This charming colourful modernist composition by Kathleen Margaret Graham was inspired by nature. A band of sunlit yellow borders a collection of organic shapes, sketched in black ink and filled with colour—red, green, pink, blue and yellow float across the page. K.M. Graham didn’t begin painting until she was 49 years old following the death of her husband. Encouraged to paint by friend and mentor Jack Bush, she quickly rose in stature as a superb artist whose “poetic interpretations of the Canadian landscape” are among “the most beautiful and evocative works of art ever produced in this country.” (Paul Fournier) This ink etching is number 20 of 90, dedicated to Jack Bush.
"I want my art to be an affirmation of life and to edify the spirit of the viewer."
Kathleen Margaret Graham (1913-2008)
Born in Hamilton in 1913, she received a B.A. in home economics from Trinity College at the University of Toronto. Graham was well-travelled and frequently visited local galleries where her love of art grew. As a docent at the Art Gallery of Toronto, she met artists, observed their work and became especially interested in the art of Piet Mondrian and the American colour field painters. She was never formally trained as an artist. Graham’s first exhibition was held at the Carmen Lamanna Gallery, Toronto, in 1967. She became a member of the Royal Canadian Academy in 1973 and participated in several notable group exhibitions, such as "The Heritage of Jack Bush" at the Robert McLaughlin Gallery, Oshawa (1981-82), and "Fourteen Canadians: A Critic's Choice," a series of works selected by critic Andrew Hudson to be shown at the Hirshhorn Museum and Sculpture Garden, Washington, D.C. (1977).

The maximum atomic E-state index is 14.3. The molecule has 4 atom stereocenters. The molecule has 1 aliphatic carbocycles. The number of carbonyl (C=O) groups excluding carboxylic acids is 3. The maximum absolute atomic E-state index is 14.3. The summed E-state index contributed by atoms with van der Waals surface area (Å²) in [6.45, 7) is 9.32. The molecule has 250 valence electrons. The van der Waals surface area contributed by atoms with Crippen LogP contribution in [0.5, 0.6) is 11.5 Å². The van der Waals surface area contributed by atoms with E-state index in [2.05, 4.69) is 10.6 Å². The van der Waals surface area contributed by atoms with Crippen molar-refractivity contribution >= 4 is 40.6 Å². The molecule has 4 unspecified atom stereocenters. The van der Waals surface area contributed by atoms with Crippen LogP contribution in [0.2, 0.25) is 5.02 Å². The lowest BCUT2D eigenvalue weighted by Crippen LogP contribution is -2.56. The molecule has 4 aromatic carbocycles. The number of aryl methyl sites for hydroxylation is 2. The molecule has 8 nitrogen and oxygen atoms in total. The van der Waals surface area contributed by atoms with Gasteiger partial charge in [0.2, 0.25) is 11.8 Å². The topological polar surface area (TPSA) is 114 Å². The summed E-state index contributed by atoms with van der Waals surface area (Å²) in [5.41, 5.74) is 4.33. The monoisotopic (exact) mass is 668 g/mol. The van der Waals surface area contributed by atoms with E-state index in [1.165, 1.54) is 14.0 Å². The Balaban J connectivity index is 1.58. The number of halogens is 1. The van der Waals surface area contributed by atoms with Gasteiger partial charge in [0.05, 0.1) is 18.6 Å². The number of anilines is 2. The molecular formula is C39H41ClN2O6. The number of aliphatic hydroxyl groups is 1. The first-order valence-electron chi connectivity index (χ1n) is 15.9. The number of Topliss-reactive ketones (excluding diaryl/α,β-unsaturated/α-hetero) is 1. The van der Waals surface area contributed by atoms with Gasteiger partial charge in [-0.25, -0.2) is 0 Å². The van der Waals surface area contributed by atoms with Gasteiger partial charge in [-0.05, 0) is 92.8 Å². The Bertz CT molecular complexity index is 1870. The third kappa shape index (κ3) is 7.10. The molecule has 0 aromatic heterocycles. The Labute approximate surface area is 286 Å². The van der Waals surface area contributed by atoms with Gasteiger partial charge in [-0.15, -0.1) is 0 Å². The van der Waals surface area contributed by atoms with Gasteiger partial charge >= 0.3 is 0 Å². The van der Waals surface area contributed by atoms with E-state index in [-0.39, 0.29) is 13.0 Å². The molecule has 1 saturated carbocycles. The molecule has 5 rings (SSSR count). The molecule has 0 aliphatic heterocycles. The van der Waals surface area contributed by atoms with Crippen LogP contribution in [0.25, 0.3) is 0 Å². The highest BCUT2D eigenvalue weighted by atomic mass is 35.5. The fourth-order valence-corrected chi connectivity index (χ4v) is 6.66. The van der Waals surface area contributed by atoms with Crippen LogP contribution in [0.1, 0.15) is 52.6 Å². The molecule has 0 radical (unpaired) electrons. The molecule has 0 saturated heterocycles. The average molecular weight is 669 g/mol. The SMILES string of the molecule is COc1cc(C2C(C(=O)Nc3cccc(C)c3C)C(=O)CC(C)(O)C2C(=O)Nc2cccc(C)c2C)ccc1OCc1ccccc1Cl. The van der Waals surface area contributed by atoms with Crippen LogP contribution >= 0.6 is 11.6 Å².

Graham's work is held in private, corporate and public collections including the National Gallery of Canada, the Art Gallery of Ontario and the McMichael Canadian Collection.